- A mortgage REIT or mREIT, provides mortgage financing or obtains mortgage-backed securities and earns income from the interest from such properties. Mortgage REITs can either be on residential or commercial properties. In fact, some REIT companies deal with both (hybrid). Due to their high potential for leverage, mortgage REITs are a rather risky investment, as they gain profits from interest, which is something that can change. Mortgage REITs have not been discussed in great detail in this article–however you must be aware of their existence as they too may be worth considering and adding to your asset portfolio.
NOTE: A HYBRID REIT which includes equity and mortgage backed securities are also offered by some REITs
As a potential investor you must also determine if the REIT you are considering to invest in is private (a private REIT does not need to disclose as much information as public REITs do) or public (a public REIT is registered with the Securities and Exchange Commission and trades on national stock exchanges).
By not having to publicly disclose information to the public a private REIT could lead to management making the wrong investment decision and you not knowing about those decisions. Public REITs offer investors more exposure to properties across the world than do private REITs and more information about investment activity would normally be publicly available for those who are considering investing in a Public REIT.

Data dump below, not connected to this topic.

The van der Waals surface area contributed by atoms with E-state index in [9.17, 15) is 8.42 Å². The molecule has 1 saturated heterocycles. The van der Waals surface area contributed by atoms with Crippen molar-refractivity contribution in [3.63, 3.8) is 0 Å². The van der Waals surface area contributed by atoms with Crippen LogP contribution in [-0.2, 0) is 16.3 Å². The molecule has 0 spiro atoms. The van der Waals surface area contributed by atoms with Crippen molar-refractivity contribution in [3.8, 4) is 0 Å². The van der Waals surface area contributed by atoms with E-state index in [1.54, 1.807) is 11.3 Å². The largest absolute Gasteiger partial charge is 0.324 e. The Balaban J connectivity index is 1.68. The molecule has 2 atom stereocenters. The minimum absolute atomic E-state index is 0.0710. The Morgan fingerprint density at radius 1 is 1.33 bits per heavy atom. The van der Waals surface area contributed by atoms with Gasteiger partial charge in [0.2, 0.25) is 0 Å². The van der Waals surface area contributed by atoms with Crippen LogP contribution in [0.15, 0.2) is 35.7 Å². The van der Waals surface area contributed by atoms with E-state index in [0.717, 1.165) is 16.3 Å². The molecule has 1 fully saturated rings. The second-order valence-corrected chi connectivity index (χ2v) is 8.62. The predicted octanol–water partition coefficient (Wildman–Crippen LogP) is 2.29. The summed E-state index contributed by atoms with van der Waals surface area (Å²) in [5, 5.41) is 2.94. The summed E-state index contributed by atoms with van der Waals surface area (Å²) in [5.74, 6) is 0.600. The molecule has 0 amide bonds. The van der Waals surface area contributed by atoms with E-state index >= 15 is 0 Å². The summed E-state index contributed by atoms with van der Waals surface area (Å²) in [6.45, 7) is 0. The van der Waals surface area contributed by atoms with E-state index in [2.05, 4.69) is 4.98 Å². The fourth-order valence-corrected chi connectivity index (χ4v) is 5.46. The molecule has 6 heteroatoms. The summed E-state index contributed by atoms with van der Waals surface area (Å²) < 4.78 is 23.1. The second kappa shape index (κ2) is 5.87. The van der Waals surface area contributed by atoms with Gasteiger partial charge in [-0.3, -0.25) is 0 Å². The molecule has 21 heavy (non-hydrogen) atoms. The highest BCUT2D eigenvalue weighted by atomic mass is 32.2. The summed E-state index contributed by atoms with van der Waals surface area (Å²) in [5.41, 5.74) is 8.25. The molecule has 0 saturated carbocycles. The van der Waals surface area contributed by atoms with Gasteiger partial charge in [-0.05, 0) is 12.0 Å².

And an even greater incentive for you to seriously consider adding REITS to your asset allocation at this time is the fact that you can now under the new tax law enacted in 2017 possibly deduct 20% of MLP or REIT income as qualified business income, thereby lowering your taxable income.
All the best toward your REIT and Wealth Building success…
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Be sure to do additional research as the links below are provided for convenience but does not represent an endorsement by TheWealthIncreaser.com
Non-traded REITs 101 Investor Junkie
Fundrise is a private REIT that offer reasonable fees and low initial investment.
- Diverse portfolio of private real estate deals
- Minimum investment of $500 to $1,000
- Management and advisory fees add up to about 1%, but be aware of other fees
Fundrise’s proprietary eREITs® https://fundrise.com/start-investing?cta=inline-get-started-textare the next evolution in REITs, combining innovative technology and direct access to private market real estate, all at lower costs